Rating: C is for clowns!
Summary: A family of circus workers teach an elephant how to fly.
Another Disney remake! The latest venture from Tim Burton, Dumbo is the rework of a Disney classic about an elephant born with oversized ears who can fly. The little dude is quite the star and he’s a super cute round boy with glassy, hopeful eyes that tug at your heartstrings. Just like the animated version, he’s separated from his mother and spends the rest of the movie trying to get back to her.
Don’t let the title fool you. The character of Dumbo is only a quarter of the movie. The other three-fourths are taken up by the family that oversees the elephants, consisting of a father, daughter, and son, who are grieving the loss of a mother- wait a minute, I already reviewed Mary Poppins Returns! And seriously Disney- why haven’t you solved this missing-mother-and-the-family-falls-apart bullshit? Anyway. Dumbo gets a child translator because it’s geared towards kids who might be too young to make their own inferences- stuff like the kids relate to Dumbo since they also lost their mother, the father relates because he has to fill the void of Dumbo’s mother and all that stuff.
It would all be nice and sappy if it wasn’t so… empty. Don’t get me wrong, it’s a lovely palette and the circus is a perfect setting for Burton aesthetics. Namely, the costumes and sets (especially the theme park) are incredible. Aside from Burton still trying to push the 3D thing in a couple of scenes, it all looks great… but there’s no real emotional pull in the narrative. There are no visuals that strike the emotional chord, the music is triumphant but there’s no punch felt, and the majority of the dialogue is stiff, wooden, or clunky with the exception of one Michael Keaton and the always underrated Eva Green. Colin Farrell, who is in the same boat as Charlie Hunnam when it comes to convincing me that he can lead a movie without a great cast, is made about fifty times better with Ms. Green. That woman has chemistry with haystacks, I swear. Everyone aside from her and Keaton feels like a caricature, an exaggeration of a personality trait.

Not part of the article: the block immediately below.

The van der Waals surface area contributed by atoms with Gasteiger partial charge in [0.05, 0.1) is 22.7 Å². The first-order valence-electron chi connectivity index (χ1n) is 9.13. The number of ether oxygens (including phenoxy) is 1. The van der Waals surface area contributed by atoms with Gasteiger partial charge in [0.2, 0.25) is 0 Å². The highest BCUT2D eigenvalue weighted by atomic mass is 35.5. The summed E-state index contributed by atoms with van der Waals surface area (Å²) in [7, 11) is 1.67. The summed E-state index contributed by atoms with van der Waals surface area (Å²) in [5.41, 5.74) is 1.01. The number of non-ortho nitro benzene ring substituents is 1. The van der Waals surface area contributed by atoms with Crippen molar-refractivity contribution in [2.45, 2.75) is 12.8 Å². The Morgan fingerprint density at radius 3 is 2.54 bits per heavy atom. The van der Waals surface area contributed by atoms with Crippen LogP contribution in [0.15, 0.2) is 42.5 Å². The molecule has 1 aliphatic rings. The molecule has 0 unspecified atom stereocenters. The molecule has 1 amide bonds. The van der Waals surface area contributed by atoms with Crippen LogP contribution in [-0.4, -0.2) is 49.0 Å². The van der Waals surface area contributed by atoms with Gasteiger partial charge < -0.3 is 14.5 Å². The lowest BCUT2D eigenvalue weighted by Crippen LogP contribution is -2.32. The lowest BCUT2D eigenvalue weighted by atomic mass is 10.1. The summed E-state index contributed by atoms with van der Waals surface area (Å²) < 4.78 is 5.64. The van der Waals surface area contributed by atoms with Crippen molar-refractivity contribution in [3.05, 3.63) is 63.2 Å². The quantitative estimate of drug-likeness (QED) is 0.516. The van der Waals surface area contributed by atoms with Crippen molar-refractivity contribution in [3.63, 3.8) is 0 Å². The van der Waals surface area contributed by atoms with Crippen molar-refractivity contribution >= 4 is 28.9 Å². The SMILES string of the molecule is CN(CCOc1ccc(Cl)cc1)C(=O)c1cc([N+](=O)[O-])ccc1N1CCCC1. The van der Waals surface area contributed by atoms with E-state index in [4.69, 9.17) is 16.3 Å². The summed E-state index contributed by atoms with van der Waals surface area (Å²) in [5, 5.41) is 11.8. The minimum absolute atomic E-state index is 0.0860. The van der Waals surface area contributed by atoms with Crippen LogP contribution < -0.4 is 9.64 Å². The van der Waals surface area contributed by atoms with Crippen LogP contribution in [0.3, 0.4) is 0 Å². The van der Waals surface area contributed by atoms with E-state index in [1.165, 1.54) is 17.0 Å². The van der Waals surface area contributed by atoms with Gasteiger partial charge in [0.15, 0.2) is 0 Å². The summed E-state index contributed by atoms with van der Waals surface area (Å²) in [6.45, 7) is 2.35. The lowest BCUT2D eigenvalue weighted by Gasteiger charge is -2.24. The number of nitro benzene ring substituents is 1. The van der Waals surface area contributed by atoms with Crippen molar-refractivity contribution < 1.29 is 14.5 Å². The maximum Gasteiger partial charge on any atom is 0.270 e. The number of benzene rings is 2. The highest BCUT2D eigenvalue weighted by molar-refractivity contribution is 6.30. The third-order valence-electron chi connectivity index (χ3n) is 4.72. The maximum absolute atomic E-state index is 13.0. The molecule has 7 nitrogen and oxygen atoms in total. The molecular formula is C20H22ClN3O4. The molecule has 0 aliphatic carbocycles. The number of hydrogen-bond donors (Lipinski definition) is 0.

Especially the audience. Oof. That was rough. In Dumbo’s first show, they start calling him a “freak” but like… this is probably the first elephant that a lot of people have seen in Joplin. “Wow, his ears are bigger than the pictures” or “I guess elephants grow into their ears” would have been the proper reaction.
“But it’s a family movie! Things need to be explicitly said and obvious for the kids!” Listen, Up was a family movie. Coco was geared towards families. The Lion King was for kids and kids alone. THE LEGO MOVIE. Things aimed towards kids doesn’t have to be watered down and explained in the dialogue. Tell it through tone, tell it through visual cues, use a tracking shot from the mother’s perspective between bars as she’s being driven away from her child- make it smart. These are the things that kids will remember, fondly go back to over and over, talk about with their parents, and show their children and their children and their children.
If there’s anything I can take away from this movie, it’s hope that the Cinema Sins takes are going to be out of this world. I try not to do this too much during movies and just enjoy it and forget logic and science until the lights come up, but I thought “Cinema Sin, Cinema Sin, Cinema Sin” more times than I ever have.
PS: Somewhere in here is a fan theory that this is a sequel to The Greatest Showman: Tom Thumb took over (Danny Devito) because Hugh Jacman got greedy (Michael Keaton), Zac Efron aged into Colin Farrell, Zendaya died offscreen (he’s got a thing for trapeze artists), and Burton decided that he wouldn’t make this a musical.